Dancing Rabbit is actually one of three eco-villages in the area, each doing things slightly different. It is also the largest. While Dancing Rabbit is cooperatively and closely built, Red Earth just a short walk away has a slightly more “homestead” feel to it, although still very community-oriented. (The third, which we didn’t have time to tour, is a more communal, income-sharing arrangement.)

We were especially intrigued with how Dancing Rabbit works:

  • DR is built on a land trust and through government grants. This makes living their very affordable for Rabbits and residents, who each pay a small price depending on the size of their “property”.
  • The diversity of their sustainable building is fantastic and inspiring! Anything from school buses to strawbale to Earth bag.
  • Each person/family commits to certain covenants and guidelines, similar to how a Home Owners Association works.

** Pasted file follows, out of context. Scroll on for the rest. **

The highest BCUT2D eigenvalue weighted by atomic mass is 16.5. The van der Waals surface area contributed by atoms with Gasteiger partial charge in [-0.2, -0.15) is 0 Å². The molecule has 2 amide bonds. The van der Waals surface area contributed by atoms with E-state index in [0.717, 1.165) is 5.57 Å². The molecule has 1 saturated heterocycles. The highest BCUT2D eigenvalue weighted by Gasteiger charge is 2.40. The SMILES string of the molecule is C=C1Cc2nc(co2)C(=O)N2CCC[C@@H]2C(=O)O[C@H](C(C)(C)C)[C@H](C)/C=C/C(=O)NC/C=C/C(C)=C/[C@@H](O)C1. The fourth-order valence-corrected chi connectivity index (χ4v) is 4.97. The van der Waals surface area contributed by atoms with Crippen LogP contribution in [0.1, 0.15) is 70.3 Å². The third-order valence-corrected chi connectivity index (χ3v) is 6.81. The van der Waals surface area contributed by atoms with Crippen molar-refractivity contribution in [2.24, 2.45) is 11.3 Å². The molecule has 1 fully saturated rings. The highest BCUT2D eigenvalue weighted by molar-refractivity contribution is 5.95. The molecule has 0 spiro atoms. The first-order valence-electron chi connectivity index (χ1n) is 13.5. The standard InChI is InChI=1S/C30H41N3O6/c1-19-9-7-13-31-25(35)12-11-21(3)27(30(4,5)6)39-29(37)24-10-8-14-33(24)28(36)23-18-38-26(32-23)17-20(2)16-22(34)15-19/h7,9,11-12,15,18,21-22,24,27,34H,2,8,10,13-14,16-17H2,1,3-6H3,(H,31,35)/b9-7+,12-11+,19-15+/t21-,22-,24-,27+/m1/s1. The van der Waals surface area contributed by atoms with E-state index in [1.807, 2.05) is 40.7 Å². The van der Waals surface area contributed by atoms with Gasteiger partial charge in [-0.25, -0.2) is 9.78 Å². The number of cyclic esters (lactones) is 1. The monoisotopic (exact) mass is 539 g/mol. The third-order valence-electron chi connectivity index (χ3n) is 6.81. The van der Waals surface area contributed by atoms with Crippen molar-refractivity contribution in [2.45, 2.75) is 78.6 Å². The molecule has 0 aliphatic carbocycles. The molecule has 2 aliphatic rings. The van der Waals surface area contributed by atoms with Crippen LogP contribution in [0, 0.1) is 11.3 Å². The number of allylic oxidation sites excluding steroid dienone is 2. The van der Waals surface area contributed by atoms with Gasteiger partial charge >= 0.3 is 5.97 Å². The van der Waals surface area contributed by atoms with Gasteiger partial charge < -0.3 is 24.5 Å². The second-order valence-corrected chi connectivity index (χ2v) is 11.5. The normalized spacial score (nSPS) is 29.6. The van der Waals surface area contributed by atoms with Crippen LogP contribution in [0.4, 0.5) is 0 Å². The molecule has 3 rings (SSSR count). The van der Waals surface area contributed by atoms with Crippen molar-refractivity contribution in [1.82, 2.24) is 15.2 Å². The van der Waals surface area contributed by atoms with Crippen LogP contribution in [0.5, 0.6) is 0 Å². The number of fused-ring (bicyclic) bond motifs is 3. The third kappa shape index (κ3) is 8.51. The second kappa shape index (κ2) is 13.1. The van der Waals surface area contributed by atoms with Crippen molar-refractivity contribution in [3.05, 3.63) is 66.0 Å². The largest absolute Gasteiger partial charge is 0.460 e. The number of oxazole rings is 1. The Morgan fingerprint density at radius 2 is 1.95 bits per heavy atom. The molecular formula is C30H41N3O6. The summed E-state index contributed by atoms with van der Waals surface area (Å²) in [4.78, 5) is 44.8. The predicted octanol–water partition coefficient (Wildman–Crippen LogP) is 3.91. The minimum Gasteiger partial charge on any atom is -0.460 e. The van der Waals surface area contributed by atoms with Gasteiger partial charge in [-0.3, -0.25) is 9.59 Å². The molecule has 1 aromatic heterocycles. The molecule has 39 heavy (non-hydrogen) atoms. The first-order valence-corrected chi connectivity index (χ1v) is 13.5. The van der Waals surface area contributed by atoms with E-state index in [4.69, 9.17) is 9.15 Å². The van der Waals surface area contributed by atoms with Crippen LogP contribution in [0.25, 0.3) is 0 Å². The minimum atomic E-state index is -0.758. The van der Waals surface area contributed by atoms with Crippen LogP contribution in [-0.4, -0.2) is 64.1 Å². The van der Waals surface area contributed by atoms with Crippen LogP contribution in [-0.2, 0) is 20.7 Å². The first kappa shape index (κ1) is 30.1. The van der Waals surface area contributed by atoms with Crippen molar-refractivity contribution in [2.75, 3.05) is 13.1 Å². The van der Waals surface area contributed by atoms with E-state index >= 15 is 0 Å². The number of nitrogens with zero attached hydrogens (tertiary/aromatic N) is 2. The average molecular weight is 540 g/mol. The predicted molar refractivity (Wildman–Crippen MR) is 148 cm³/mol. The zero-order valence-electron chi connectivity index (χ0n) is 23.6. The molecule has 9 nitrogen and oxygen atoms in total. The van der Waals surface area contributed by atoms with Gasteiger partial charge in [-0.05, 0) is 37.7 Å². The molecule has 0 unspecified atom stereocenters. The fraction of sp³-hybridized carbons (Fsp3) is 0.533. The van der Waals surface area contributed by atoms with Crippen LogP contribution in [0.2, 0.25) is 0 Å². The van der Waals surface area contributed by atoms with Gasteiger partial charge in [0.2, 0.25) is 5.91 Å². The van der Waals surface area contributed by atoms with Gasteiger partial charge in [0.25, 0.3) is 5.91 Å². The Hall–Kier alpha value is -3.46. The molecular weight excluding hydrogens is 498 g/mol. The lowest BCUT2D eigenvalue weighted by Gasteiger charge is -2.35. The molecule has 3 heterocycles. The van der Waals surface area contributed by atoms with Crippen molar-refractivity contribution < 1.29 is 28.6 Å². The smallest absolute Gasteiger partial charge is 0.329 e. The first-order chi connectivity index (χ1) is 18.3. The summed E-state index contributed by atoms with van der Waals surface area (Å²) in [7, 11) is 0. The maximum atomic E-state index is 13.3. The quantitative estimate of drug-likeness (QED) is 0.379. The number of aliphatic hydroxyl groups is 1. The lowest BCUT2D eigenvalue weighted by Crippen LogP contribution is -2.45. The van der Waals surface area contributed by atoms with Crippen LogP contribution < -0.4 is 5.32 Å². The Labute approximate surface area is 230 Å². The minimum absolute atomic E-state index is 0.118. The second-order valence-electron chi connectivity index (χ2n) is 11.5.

• You can come and go as you please, and even sell your property to someone else. But it’s up to the community as a whole to “approve” new residents and members.
  • You’re not required to live communally in any way, except for agreeing to not have a car and thus participating in the car sharing. That being said there are lots of other cool co-ops which were intriguing, like a phone co-op or a kitchen co-op.
  • Both Dancing Rabbit and what we saw of Red Earth Farms seemed very comfortable, community-oriented and family-friendly.

Justin really liked Red Earth Farms the best. Each home was more spread out but still within close proximity to form strong community ties. And he really likes the independence it affords its members. I was really torn between the two. I liked the feeling of a close-knit town, but also really appreciate the ability to be more reclusive. Zeb had fun playing with the kids but wasn’t really sure what to think of the rest.

You can view a few more Dancing Rabbit photos here.